They don’t use words like “proprietary” or “world-class” to talk about themselves & their companies; they talk about the value they add to organizations / people. You’ll see them use words like:
- Adds value
- Helps people do (insert here)
- Makes things easier for (insert here)
- Return on investment
4. People – They actually care about them!
The new Internet CEO (who, by the way, is less likely to call themselves CEO / President) understands people. People aren’t looked at as widgets or “human capital” but are looked at as beings. Beings who work for a reason – they work to buy first row Duke tickets, to have time to buy a new bike and ride that bike to Chicago, to surf their life away (not on the web but in the ocean), to be great parents, to be there for recitals and coach sports events.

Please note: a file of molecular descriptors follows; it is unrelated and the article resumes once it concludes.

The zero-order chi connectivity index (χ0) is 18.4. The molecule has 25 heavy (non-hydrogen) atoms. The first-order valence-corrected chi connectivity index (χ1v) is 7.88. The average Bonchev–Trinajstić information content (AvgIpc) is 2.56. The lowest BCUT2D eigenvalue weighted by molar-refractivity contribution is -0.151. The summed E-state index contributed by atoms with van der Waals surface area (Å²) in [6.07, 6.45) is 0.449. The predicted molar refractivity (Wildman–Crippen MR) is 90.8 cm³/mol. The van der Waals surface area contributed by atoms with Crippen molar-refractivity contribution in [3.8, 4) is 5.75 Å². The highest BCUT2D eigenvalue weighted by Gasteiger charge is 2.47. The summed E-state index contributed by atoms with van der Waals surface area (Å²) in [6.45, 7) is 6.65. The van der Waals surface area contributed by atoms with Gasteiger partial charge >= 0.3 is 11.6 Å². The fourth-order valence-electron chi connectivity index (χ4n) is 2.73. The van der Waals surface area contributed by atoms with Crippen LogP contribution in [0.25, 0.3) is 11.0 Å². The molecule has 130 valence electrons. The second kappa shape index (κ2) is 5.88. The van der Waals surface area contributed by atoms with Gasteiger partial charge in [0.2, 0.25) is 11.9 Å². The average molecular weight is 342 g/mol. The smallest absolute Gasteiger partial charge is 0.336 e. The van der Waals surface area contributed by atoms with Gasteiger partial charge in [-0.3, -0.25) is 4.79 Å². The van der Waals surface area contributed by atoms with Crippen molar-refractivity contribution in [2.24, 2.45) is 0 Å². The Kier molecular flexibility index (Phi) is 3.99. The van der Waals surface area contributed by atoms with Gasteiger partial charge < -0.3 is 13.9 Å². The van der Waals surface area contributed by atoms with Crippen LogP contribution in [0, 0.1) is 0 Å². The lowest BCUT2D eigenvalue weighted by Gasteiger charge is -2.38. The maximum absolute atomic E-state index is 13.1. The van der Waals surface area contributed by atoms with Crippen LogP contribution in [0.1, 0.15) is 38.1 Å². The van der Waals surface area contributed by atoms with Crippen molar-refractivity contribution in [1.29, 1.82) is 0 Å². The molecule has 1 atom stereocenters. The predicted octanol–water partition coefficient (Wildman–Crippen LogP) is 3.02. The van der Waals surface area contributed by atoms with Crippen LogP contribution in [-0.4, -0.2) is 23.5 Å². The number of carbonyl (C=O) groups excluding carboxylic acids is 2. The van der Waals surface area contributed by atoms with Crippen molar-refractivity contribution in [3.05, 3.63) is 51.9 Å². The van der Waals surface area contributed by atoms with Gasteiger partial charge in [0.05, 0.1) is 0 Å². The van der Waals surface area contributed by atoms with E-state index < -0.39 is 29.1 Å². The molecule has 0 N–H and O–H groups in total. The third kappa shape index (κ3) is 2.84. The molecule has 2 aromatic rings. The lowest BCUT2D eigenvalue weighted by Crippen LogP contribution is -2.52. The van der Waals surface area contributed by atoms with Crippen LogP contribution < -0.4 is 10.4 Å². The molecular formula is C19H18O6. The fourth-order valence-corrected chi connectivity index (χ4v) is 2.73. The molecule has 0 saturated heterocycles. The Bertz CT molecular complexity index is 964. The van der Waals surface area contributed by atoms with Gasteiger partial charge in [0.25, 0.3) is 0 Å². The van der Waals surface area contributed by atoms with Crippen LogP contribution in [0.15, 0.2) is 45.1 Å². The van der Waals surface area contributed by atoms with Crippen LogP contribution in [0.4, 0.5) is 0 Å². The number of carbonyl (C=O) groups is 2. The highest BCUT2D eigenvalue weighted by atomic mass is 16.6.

They do not work to make you rich.
Employee 2.0 knows what they are worth. The new CEO doesn’t forget that. They probably started their companies because their old bosses forgot that employees worked to achieve their own dreams. The new CEO gets that people work so hard for their own reasons and builds flexibility in the business to allow this to happen.
5. Get big fast – NOPE – Stay profitable & add value
The new Internet entrepreneur could care less about getting big quick! They are passionate about what they do (see #1). So if getting big and taking major capital expenditures results in them going back to work for someone else before THEY chose to, they would be pissed. They focus on profitability! The thought process is, “If I can stay profitable, I can do this for as long as I want to, on MY OWN TERMS.” That is a good thing. If getting big is part of MY plan, then sure, I may want that too.